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The First 100 Days -- How Obama Scores on the Nine Qualities of Leadership

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At 100 days, the political vital signs of President Obama and his administration are robust. The averages of public polls published by Pollster.com show the president's job approval at 62.2 percent. Sixty-four percent of the voters view him favorably, and only 26.8 percent unfavorably.

More remarkably -- even in the midst of the worst economic downturn in a half-century -- 50.9 percent now think the country is on the right track. That is a massive turnaround in sentiment from the almost 85 percent last October that thought the country was on the wrong track.

What accounts for these terrific numbers? In his first 100 days, Barack Obama has consistently scored very highly on each of the nine qualities that voters use to evaluate leaders.

1). Is Obama on my side? This is the threshold question of all politics. Voters want to know that when the chips are down, a candidate or leader will understand them and stand up for them. Obama has done an outstanding job of communicating empathy for everyday Americans, and willingness to take on special interests on their behalf. His focus on health care, education and energy has demonstrated to average voters that he understands their real world concerns. And his demand for change in the way things are done in Washington resonates with average people who think that those with wealth and power have stacked the "business as usual" deck against them.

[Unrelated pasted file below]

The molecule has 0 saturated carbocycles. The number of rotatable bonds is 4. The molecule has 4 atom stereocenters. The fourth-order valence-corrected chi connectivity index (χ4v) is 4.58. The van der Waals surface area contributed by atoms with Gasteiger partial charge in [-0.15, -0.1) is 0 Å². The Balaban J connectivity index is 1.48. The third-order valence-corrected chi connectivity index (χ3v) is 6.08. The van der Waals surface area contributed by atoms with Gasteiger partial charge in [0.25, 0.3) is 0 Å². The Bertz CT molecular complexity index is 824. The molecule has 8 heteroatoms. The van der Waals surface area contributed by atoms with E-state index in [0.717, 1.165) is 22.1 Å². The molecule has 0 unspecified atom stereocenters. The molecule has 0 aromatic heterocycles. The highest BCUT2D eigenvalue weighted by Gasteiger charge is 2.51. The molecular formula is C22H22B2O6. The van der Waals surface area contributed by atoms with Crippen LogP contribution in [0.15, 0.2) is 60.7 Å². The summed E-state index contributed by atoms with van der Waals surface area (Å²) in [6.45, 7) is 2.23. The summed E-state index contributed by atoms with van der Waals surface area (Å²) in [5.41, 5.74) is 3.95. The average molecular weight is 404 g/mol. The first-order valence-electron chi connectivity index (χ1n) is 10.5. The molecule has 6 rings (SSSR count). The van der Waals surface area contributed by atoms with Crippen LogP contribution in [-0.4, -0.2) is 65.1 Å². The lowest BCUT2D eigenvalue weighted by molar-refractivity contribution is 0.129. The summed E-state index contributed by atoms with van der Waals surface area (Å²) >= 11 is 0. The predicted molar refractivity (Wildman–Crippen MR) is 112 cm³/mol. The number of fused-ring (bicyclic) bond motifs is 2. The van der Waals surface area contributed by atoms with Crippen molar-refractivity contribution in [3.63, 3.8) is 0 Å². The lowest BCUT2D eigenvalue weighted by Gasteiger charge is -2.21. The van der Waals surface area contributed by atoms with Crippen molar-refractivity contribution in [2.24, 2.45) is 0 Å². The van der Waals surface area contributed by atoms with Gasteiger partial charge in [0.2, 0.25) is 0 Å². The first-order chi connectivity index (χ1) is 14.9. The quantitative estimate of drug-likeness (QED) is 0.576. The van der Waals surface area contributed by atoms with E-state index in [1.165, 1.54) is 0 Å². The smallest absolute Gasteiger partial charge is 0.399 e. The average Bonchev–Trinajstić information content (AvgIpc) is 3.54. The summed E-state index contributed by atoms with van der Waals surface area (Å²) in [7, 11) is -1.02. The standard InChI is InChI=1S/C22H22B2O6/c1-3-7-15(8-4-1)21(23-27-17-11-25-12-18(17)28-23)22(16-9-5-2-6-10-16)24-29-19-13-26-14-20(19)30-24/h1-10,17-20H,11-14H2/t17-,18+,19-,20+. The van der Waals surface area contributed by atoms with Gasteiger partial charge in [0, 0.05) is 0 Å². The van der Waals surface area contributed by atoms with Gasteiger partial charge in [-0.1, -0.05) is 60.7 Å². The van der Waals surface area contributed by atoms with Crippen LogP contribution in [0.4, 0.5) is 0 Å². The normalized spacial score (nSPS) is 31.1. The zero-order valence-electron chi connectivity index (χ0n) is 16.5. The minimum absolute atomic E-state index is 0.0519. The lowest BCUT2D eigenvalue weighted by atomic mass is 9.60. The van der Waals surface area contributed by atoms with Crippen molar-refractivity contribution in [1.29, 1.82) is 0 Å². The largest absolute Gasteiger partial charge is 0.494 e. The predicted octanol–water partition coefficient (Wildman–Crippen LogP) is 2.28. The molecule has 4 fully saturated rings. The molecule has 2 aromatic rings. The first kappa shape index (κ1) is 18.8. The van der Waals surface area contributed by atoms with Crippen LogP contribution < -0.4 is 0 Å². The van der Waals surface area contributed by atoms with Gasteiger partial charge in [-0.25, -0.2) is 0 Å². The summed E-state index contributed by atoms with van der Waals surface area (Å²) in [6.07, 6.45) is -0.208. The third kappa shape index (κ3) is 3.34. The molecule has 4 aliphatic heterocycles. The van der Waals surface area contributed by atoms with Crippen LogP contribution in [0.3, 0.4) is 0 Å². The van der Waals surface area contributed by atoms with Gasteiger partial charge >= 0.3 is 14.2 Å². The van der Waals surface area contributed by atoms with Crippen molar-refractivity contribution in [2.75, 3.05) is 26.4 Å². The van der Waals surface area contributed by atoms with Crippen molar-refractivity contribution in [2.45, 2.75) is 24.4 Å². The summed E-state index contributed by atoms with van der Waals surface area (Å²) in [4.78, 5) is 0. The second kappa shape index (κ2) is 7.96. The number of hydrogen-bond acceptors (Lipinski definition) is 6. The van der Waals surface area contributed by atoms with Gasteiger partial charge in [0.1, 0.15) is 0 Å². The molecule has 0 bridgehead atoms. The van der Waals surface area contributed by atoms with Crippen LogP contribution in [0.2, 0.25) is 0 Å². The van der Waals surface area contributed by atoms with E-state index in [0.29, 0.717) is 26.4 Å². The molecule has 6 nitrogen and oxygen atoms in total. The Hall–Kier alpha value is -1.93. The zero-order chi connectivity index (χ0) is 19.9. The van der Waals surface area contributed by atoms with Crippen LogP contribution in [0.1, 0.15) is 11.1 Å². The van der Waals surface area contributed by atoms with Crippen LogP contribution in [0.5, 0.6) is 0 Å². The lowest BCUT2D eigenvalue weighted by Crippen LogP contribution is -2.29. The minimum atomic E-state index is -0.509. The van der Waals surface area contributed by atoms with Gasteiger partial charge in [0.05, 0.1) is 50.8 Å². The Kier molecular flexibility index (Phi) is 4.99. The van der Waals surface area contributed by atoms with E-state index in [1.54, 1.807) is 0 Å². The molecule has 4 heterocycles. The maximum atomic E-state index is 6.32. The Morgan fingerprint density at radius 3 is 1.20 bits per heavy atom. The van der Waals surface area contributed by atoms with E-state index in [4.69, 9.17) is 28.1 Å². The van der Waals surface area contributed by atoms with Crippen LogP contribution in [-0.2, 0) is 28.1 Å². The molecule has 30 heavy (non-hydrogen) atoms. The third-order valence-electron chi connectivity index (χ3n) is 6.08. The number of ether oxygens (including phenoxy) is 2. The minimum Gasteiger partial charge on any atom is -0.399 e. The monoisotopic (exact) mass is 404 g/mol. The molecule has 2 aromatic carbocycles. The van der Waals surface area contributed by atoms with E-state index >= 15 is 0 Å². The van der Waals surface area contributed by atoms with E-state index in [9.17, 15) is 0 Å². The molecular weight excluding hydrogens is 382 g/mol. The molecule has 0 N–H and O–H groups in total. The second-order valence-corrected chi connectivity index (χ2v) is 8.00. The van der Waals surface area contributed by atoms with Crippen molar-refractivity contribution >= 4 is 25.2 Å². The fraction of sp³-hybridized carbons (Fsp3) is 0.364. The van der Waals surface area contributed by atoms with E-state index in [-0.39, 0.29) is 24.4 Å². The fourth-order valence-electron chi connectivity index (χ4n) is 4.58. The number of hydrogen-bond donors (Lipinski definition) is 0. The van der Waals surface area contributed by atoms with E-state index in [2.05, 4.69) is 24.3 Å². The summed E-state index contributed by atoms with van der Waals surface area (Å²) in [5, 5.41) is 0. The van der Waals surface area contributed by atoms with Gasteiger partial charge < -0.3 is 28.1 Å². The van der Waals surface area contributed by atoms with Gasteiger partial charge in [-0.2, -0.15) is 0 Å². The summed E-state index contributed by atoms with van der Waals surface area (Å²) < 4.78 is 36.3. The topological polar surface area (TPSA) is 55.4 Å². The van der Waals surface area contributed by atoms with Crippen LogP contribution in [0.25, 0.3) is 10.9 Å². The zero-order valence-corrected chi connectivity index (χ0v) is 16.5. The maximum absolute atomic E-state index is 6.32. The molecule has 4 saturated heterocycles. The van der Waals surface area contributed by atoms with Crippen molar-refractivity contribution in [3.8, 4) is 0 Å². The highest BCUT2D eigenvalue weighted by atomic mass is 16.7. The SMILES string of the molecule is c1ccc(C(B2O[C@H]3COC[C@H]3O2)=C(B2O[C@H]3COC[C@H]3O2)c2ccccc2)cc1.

On this critical parameter, Obama's only vulnerability has been a nagging fear that his Treasury Department's attempts to rescue the financial system go too far to bail out the Wall Street types, whose sense of entitlement and reckless risk-taking led the country over a financial cliff. The AIG bonus scandal crystallized that feeling. So far Obama has managed to stay on the right side of that divide. It's critical that he stay there.

2). Does Obama have strongly-held values -- or is he just a "typical" politician who does whatever he thinks will help him politically? Voters want leaders who are strongly committed to core values -- and every day they see a President who meets that test. Obama frames everything he says in terms of traditional progressive American values. And he does more than talk. He believes in those values, and his actions reflect it. In his first week of office he ended torture -- no exceptions. He called Americans to a new era of responsibility and sacrifice. He has demonstrated an uncompromising commitment to equality and to the principle that every child should have the same opportunity to live up to their greatest potential.

Every day Obama gives voters a sense that he is centered -- and that he will doggedly defend the things he believes in. That centeredness is one of his most powerful political assets.